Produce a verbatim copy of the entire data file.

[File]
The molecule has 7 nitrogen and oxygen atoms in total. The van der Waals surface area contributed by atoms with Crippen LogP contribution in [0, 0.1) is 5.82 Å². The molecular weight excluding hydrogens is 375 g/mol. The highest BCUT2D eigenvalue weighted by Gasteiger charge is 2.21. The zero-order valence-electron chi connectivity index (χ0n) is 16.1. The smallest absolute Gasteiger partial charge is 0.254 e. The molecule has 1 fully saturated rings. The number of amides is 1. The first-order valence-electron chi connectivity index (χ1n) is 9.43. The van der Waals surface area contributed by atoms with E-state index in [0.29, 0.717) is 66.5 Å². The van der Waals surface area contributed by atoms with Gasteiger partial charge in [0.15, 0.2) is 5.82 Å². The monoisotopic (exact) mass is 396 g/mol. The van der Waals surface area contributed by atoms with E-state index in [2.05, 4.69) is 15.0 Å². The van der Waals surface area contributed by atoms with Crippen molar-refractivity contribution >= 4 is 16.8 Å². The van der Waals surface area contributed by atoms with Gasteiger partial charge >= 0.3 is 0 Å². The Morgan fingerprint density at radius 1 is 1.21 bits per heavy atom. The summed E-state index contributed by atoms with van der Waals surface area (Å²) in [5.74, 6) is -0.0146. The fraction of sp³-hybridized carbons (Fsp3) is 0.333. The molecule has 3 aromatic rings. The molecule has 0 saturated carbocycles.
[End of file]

The molecule has 7 nitrogen and oxygen atoms in total. The van der Waals surface area contributed by atoms with Crippen LogP contribution in [0, 0.1) is 5.82 Å². The molecular weight excluding hydrogens is 375 g/mol. The highest BCUT2D eigenvalue weighted by Gasteiger charge is 2.21. The zero-order valence-electron chi connectivity index (χ0n) is 16.1. The smallest absolute Gasteiger partial charge is 0.254 e. The molecule has 1 fully saturated rings. The number of amides is 1. The first-order valence-electron chi connectivity index (χ1n) is 9.43. The van der Waals surface area contributed by atoms with E-state index in [0.29, 0.717) is 66.5 Å². The van der Waals surface area contributed by atoms with Gasteiger partial charge in [0.15, 0.2) is 5.82 Å². The monoisotopic (exact) mass is 396 g/mol. The van der Waals surface area contributed by atoms with E-state index in [2.05, 4.69) is 15.0 Å². The van der Waals surface area contributed by atoms with Crippen molar-refractivity contribution >= 4 is 16.8 Å². The van der Waals surface area contributed by atoms with Gasteiger partial charge >= 0.3 is 0 Å². The Morgan fingerprint density at radius 1 is 1.21 bits per heavy atom. The summed E-state index contributed by atoms with van der Waals surface area (Å²) in [5.74, 6) is -0.0146. The fraction of sp³-hybridized carbons (Fsp3) is 0.333. The molecule has 3 aromatic rings. The molecule has 0 saturated carbocycles.